Daniel Chuter trained in London as a landscape architect. His study of landscape design inspired a deep interest in the general ‘fabric’ and pattern of the outdoors. He particularly loves the form and feel of the layers of landscape and their underlying history. His style is very much inspired by the Impressionists with its emphasis on capturing the momentary, sensory effect of a scene and its fleeting impression on the eye. Over the years his work has developed from an abstract style to a more realistic portrayal, more recently combining both approaches. Daniel prefers to start by using wax crayon to block main forms, then uses acrylic or watercolour with a loose brushwork and often finishes detail with water soluble pencil crayon to build an overall impression. He adds bold, complementary colours, building them up in layers to create a certain mood and to “paint the light” in a manner reminiscent of the romantic landscape artist J.M.W. Turner.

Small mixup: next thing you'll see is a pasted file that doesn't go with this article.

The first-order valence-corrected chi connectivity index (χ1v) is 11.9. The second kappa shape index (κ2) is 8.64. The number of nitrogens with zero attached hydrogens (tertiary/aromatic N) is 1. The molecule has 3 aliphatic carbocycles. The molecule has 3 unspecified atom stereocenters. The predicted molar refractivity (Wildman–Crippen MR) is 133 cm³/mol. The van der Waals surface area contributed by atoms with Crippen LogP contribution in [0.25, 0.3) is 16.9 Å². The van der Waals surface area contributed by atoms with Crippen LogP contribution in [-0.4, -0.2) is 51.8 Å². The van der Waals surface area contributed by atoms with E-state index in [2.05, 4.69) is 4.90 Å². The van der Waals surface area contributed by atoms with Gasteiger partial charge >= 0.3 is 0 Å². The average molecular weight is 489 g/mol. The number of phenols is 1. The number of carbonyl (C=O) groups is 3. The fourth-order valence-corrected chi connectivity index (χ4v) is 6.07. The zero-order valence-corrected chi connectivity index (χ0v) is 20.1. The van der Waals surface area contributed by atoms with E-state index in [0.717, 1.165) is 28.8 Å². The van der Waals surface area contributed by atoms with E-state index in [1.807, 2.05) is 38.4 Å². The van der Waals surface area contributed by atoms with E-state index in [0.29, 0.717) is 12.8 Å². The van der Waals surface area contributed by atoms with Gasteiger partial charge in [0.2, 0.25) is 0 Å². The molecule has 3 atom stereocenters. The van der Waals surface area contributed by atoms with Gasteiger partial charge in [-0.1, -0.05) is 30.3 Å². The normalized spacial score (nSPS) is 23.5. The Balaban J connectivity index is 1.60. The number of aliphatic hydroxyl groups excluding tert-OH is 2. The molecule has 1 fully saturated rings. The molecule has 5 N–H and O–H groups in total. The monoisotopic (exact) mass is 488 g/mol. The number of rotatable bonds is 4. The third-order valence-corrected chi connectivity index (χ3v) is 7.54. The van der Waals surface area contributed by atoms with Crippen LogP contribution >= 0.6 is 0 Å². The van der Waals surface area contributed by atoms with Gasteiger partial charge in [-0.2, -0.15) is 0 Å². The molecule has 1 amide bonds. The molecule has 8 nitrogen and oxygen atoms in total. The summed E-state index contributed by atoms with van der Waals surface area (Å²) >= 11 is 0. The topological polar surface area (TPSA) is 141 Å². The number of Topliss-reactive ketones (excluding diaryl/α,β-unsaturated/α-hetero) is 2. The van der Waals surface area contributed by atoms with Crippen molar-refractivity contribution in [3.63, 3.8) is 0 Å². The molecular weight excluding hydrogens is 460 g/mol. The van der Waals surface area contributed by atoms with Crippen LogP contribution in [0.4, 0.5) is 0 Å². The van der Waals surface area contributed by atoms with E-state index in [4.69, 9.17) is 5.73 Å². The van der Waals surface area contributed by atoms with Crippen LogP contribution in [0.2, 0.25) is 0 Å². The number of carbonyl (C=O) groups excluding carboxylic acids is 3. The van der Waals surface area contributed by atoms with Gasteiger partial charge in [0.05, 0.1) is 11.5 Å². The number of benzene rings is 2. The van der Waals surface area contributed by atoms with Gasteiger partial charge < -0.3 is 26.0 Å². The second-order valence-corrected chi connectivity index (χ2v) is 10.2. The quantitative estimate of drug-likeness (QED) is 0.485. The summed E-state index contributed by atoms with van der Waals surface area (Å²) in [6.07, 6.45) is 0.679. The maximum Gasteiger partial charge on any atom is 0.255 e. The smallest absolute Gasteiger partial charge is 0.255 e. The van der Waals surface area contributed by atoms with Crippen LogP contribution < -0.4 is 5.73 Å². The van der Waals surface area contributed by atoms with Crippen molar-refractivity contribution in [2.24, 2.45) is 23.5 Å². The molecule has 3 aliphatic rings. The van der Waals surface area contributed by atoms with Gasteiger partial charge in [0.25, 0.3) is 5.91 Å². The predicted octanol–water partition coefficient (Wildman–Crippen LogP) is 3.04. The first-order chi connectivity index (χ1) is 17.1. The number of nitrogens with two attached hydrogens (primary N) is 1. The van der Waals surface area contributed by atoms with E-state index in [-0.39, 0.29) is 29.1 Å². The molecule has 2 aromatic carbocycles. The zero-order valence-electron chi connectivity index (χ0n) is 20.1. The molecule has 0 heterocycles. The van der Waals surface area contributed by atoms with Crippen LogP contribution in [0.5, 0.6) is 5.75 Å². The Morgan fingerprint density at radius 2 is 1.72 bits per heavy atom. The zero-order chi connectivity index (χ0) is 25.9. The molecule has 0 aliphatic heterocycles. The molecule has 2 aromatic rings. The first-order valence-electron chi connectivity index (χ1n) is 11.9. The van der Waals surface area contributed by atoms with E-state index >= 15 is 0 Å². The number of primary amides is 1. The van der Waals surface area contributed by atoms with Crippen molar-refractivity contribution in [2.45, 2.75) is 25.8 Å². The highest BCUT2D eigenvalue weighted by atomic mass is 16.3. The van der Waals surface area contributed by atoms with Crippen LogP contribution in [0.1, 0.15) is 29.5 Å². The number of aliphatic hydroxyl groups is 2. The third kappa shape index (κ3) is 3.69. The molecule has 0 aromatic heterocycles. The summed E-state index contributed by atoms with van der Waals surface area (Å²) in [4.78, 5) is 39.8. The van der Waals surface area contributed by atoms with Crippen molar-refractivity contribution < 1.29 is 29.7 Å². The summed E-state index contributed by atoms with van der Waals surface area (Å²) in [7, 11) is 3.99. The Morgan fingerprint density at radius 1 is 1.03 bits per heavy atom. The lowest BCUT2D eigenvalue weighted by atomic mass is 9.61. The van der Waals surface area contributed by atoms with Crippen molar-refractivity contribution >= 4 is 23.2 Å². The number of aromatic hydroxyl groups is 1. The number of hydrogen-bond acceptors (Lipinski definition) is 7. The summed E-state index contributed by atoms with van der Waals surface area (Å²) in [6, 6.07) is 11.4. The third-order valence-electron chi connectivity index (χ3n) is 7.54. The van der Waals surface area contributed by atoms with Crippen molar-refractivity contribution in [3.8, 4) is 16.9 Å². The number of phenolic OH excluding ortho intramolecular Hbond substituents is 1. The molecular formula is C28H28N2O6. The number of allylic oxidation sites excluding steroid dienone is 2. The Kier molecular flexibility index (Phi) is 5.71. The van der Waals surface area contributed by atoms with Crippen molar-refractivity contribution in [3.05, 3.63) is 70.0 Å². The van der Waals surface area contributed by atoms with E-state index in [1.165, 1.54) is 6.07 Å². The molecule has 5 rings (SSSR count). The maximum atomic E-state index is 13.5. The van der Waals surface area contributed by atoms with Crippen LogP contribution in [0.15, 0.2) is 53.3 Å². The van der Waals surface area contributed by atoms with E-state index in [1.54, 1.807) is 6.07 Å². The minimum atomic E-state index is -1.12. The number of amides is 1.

Daniel usually begins his work by sketching out of doors in streets and countryside with instantly recognisable buildings or landmarks that have striking architectural forms. Photos are taken to continue work on the images indoors in his studio space.
Daniel has recently joined CVAT to be part of a positive and encouraging creative community and to learn from the range of disciplines offered by other local artists who share his enthusiasm. He has also responded to requests to run workshops to demonstrate the techniques and processes involved in using colours and light to produce images that have the atmospheric and optimistic effect that attracts people to his work.